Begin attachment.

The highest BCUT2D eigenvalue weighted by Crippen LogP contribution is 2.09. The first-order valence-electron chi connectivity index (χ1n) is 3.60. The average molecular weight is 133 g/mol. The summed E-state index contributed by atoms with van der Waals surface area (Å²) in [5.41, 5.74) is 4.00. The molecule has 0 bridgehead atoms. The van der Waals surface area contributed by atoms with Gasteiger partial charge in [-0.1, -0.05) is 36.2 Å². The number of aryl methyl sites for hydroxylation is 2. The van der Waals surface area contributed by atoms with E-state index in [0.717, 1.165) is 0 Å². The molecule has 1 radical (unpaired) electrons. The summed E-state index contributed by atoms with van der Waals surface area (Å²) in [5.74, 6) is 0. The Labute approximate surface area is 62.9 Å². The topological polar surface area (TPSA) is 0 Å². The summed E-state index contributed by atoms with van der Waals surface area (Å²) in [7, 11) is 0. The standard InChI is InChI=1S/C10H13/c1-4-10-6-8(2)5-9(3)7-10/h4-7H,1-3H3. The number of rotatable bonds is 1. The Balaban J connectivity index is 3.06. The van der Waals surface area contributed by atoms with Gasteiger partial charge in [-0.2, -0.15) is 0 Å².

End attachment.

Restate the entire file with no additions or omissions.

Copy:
The highest BCUT2D eigenvalue weighted by Crippen LogP contribution is 2.09. The first-order valence-electron chi connectivity index (χ1n) is 3.60. The average molecular weight is 133 g/mol. The summed E-state index contributed by atoms with van der Waals surface area (Å²) in [5.41, 5.74) is 4.00. The molecule has 0 bridgehead atoms. The van der Waals surface area contributed by atoms with Gasteiger partial charge in [-0.1, -0.05) is 36.2 Å². The number of aryl methyl sites for hydroxylation is 2. The van der Waals surface area contributed by atoms with E-state index in [0.717, 1.165) is 0 Å². The molecule has 1 radical (unpaired) electrons. The summed E-state index contributed by atoms with van der Waals surface area (Å²) in [5.74, 6) is 0. The Labute approximate surface area is 62.9 Å². The topological polar surface area (TPSA) is 0 Å². The summed E-state index contributed by atoms with van der Waals surface area (Å²) in [7, 11) is 0. The standard InChI is InChI=1S/C10H13/c1-4-10-6-8(2)5-9(3)7-10/h4-7H,1-3H3. The number of rotatable bonds is 1. The Balaban J connectivity index is 3.06. The van der Waals surface area contributed by atoms with Gasteiger partial charge in [-0.2, -0.15) is 0 Å².